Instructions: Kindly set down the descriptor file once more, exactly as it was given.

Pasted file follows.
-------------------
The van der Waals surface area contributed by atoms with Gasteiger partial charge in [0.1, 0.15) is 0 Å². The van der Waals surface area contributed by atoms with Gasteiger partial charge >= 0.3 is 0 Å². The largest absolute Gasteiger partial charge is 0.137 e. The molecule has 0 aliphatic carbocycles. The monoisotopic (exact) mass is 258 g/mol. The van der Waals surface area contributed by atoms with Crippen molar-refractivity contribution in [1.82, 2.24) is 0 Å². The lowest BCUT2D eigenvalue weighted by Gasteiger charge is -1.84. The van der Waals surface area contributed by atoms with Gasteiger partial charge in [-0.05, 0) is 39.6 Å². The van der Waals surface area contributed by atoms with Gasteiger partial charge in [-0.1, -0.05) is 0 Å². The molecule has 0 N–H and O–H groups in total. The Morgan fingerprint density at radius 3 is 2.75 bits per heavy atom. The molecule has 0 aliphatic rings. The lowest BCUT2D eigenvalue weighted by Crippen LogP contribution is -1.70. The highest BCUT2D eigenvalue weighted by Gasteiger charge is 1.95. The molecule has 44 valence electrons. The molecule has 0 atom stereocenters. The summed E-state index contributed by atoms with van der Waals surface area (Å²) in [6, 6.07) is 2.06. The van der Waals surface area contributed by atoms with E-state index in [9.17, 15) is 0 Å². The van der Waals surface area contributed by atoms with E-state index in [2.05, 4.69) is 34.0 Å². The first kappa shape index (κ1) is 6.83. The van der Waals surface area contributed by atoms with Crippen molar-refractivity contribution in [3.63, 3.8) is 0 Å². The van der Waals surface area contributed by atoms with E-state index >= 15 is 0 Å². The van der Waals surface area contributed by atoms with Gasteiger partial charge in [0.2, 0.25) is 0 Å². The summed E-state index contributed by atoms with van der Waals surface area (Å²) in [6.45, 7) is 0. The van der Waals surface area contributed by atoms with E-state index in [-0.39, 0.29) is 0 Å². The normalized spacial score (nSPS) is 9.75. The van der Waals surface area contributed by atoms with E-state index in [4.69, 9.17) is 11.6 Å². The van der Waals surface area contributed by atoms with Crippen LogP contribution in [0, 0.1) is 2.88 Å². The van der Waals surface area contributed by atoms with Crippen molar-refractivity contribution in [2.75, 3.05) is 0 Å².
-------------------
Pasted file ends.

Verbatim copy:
The van der Waals surface area contributed by atoms with Gasteiger partial charge in [0.1, 0.15) is 0 Å². The van der Waals surface area contributed by atoms with Gasteiger partial charge >= 0.3 is 0 Å². The largest absolute Gasteiger partial charge is 0.137 e. The molecule has 0 aliphatic carbocycles. The monoisotopic (exact) mass is 258 g/mol. The van der Waals surface area contributed by atoms with Crippen molar-refractivity contribution in [1.82, 2.24) is 0 Å². The lowest BCUT2D eigenvalue weighted by Gasteiger charge is -1.84. The van der Waals surface area contributed by atoms with Gasteiger partial charge in [-0.05, 0) is 39.6 Å². The van der Waals surface area contributed by atoms with Gasteiger partial charge in [-0.1, -0.05) is 0 Å². The molecule has 0 N–H and O–H groups in total. The Morgan fingerprint density at radius 3 is 2.75 bits per heavy atom. The molecule has 0 aliphatic rings. The lowest BCUT2D eigenvalue weighted by Crippen LogP contribution is -1.70. The highest BCUT2D eigenvalue weighted by Gasteiger charge is 1.95. The molecule has 44 valence electrons. The molecule has 0 atom stereocenters. The summed E-state index contributed by atoms with van der Waals surface area (Å²) in [6, 6.07) is 2.06. The van der Waals surface area contributed by atoms with E-state index in [9.17, 15) is 0 Å². The van der Waals surface area contributed by atoms with E-state index in [2.05, 4.69) is 34.0 Å². The first kappa shape index (κ1) is 6.83. The van der Waals surface area contributed by atoms with Crippen molar-refractivity contribution in [3.63, 3.8) is 0 Å². The van der Waals surface area contributed by atoms with E-state index >= 15 is 0 Å². The van der Waals surface area contributed by atoms with Gasteiger partial charge in [0.2, 0.25) is 0 Å². The summed E-state index contributed by atoms with van der Waals surface area (Å²) in [6.45, 7) is 0. The van der Waals surface area contributed by atoms with E-state index in [-0.39, 0.29) is 0 Å². The normalized spacial score (nSPS) is 9.75. The van der Waals surface area contributed by atoms with E-state index in [4.69, 9.17) is 11.6 Å². The van der Waals surface area contributed by atoms with Crippen LogP contribution in [0, 0.1) is 2.88 Å². The van der Waals surface area contributed by atoms with Crippen molar-refractivity contribution in [2.75, 3.05) is 0 Å².